I Ching Hexagram 52 - Ken / Keeping Still, Mountain
- Above Ken Keeping Still, Mountain
- Below Ken Keeping Still, Mountain
The image of this hexagram is the mountain, the youngest son of heaven and earth. The male principle is at the top because it strives upward by nature; the female principle is below, since the direction of its movement has come to its normal end. In its application to man, the hexagram turns upon the problem of achieving a quiet heart. It is very difficult to bring quiet to the heart. While Buddhism strives for rest through an ebbing away of all movement in nirvana, the Book of Changes holds that rest is merely a state of polarity that always posits movement as its complement. Possibly the words of the text embody directions for the practice of yoga.
See the James Legge translation of this hexagram.<-Prev Next->
Keeping Still. Keeping his back still so that he no longer feels his body. He goes into his courtyard and does not see his people. No blame.
True quiet means keeping still when the time has come to keep still, and going forward when the time has come to go forward. In this way rest and movement are in agreement with the demands of the time, and thus there is light in life. The hexagram signifies the end and the beginning of all movement. The back is named because in the back are located all the nerve fibers that mediate movement. If the movement of these spinal nerves is brought to a standstill, the ego, with its restlessness, disappears as it were. When a man has thus become calm, he may turn to the outside world. He no longer sees in it the struggle and tumult of individual beings, and therefore he has that true peace of mind which is needed for understanding the great laws of the universe and for acting in harmony with them. Whoever acts from these deep levels makes no mistakes.
Mountains standing close together: The image of Keeping Still. Thus the superior man does not permit his thoughts to go beyond his situation.
The heart thinks constantly. This cannot be changed, but the movements of the heart-that is, a man's thoughts-should restrict themselves to the immediate situation. All thinking that goes beyond this only makes the heart sore.
Six at the beginning means: Keeping his toes still, no blame. Continued perseverance furthers.
Changing only this line creates Hexagram 22 - Pi / Grace. This line is able to restrain itself from trouble easily. It does however need to maintain its determination to avoid backsliding. Legge says "...from the first men should rest in, and be anxious to do, what is right in all their affairs." By restraining ones baser impulses we save ourselves from future problems. The resultant hexagram is, 22 Grace, a forecast of successes in inconsequential things. Perhaps we should concentrate on more important things?
Six in the second place means: Keeping his calves still. He cannot rescue him whom he follows. His heart is not glad.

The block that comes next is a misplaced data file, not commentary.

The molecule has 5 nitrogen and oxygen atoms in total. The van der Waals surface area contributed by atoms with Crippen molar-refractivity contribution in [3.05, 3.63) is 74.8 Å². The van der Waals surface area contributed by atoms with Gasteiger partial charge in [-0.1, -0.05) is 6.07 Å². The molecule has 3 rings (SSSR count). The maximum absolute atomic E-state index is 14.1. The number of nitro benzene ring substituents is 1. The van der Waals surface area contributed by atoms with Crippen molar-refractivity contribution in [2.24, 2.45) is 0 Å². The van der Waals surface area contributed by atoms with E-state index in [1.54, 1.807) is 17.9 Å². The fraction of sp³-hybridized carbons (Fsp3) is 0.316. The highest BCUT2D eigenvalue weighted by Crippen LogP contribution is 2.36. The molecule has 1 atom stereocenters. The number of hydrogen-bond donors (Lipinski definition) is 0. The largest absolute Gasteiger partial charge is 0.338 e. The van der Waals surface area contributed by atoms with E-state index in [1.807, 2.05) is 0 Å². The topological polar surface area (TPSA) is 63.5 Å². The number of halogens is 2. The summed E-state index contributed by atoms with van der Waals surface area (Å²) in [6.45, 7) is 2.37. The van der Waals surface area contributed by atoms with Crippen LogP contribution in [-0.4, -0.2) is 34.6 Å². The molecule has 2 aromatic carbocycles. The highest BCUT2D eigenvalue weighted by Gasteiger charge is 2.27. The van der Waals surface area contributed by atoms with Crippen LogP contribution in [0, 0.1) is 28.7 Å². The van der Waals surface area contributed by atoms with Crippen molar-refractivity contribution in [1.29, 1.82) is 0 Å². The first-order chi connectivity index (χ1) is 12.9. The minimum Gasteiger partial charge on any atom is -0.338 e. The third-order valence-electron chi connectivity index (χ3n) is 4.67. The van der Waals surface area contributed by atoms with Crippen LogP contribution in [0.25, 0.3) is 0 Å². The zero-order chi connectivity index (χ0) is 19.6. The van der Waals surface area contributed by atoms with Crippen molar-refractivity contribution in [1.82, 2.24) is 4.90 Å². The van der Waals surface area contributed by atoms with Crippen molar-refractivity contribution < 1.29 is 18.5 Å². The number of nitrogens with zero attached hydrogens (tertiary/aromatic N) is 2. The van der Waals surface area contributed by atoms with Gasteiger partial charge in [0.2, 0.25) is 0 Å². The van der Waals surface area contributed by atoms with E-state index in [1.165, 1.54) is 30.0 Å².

Changing only this line creates Hexagram 18 - Ku / Work on what has been spoiled (Decay). Here the restraining influence is weaker than what needs restraining. Hence the disappointment at its failure. Legge says this line "...should help it but is unable to do so; and there results dissatisfaction." The outcome is represented by hexagram 18, Decay, a clear augury that the failure of restraint here will lead to degeneration of the person or situation being enquired about.
Nine in the third place means: Keeping his hips still. Making his sacrum stiff. Dangerous. The heart suffocates.
Changing only this line creates Hexagram 23 - Po / Splitting Apart. Controlling the mind using forceable means causes more trouble than it solves. Legge is clear here "The situation is perilous, and the heart glows with suppressed excitement...dissatisfaction increases to an angry heat." Develop an inner peace do not suppress inner anger. The resultant hexagram 23, Splitting Apart, shows the result of this lines attempts to suppress problems will not end well.
Six in the fourth place means: Keeping his trunk still. No blame.
Changing only this line creates Hexagram 56 - Lu / The Wanderer. The inner stillness this line achieves is incomplete. He still needs to exercise a healthy caution and persevere with his training of his ego. Legge says this line "...shows its subject keeping his trunk at rest. There will be no error." The resultant hexagram 56, The Wanderer is hardly a positive outcome. Perhaps the lesson here is that over concern with self cultivation leads to isolation.
Six in the fifth place means: Keeping his jaws still. The words have order. Remorse disappears.
Changing only this line creates Hexagram 53 - Chien / Development (Gradual Progress). Thinking before talking is always wise and this line has learned that lesson well. In Legge's version we have this line "...keeping his jawbones at rest, so that his words are all orderly." The resultant hexagram is 53, Gradual Progress, an outcome where progress is slow and measured, much like the words that come out of the subject of this lines mouth. After all gradual progress is better than no progress.
Nine at the top means: Noble hearted keeping still. Good fortune.
Changing only this line creates Hexagram 15 - Ch'ien / Modesty. Self mastery has been gained by this line and this is good for him. Legge's interpretation is "...shows its subject devotedly maintaining his restfulness. There will be good fortune." The outcome hexagram is 15, Modesty. "It is the law of heaven to make fullness empty and to make full what is modest." Whether this state of affairs is good for anyone but the subject of this line I leave up to you to judge.
See the James Legge - I Ching Hexagram 52 - Ken / Keeping Still, Mountain translation of this hexagram.